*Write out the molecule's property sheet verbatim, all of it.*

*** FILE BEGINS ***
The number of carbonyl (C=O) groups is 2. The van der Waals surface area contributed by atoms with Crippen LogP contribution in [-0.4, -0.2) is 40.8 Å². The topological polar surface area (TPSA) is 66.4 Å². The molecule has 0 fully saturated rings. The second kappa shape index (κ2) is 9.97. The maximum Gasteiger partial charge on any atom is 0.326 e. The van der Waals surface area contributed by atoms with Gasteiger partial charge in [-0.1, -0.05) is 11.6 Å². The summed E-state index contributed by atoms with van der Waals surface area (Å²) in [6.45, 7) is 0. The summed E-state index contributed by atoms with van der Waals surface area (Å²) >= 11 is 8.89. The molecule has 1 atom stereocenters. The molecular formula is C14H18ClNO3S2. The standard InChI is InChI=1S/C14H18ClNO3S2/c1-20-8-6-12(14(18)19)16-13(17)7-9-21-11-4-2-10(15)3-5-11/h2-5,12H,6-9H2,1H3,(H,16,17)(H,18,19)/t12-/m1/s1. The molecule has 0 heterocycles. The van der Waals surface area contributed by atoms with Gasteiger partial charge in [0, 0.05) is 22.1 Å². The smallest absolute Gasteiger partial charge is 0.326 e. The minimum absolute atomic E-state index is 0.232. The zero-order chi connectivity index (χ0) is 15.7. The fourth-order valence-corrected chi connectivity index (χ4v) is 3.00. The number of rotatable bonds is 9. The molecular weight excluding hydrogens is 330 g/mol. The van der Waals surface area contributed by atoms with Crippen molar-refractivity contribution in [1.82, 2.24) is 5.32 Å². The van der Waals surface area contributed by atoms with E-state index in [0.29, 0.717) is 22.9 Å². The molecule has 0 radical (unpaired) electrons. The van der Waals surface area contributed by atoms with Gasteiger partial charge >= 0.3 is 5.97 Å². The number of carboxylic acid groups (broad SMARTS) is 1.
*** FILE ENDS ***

The number of carbonyl (C=O) groups is 2. The van der Waals surface area contributed by atoms with Crippen LogP contribution in [-0.4, -0.2) is 40.8 Å². The topological polar surface area (TPSA) is 66.4 Å². The molecule has 0 fully saturated rings. The second kappa shape index (κ2) is 9.97. The maximum Gasteiger partial charge on any atom is 0.326 e. The van der Waals surface area contributed by atoms with Gasteiger partial charge in [-0.1, -0.05) is 11.6 Å². The summed E-state index contributed by atoms with van der Waals surface area (Å²) in [6.45, 7) is 0. The summed E-state index contributed by atoms with van der Waals surface area (Å²) >= 11 is 8.89. The molecule has 1 atom stereocenters. The molecular formula is C14H18ClNO3S2. The standard InChI is InChI=1S/C14H18ClNO3S2/c1-20-8-6-12(14(18)19)16-13(17)7-9-21-11-4-2-10(15)3-5-11/h2-5,12H,6-9H2,1H3,(H,16,17)(H,18,19)/t12-/m1/s1. The molecule has 0 heterocycles. The van der Waals surface area contributed by atoms with Gasteiger partial charge in [0, 0.05) is 22.1 Å². The smallest absolute Gasteiger partial charge is 0.326 e. The minimum absolute atomic E-state index is 0.232. The zero-order chi connectivity index (χ0) is 15.7. The fourth-order valence-corrected chi connectivity index (χ4v) is 3.00. The number of rotatable bonds is 9. The molecular weight excluding hydrogens is 330 g/mol. The van der Waals surface area contributed by atoms with Crippen molar-refractivity contribution in [1.82, 2.24) is 5.32 Å². The van der Waals surface area contributed by atoms with E-state index in [0.29, 0.717) is 22.9 Å². The molecule has 0 radical (unpaired) electrons. The van der Waals surface area contributed by atoms with Gasteiger partial charge >= 0.3 is 5.97 Å². The number of carboxylic acid groups (broad SMARTS) is 1.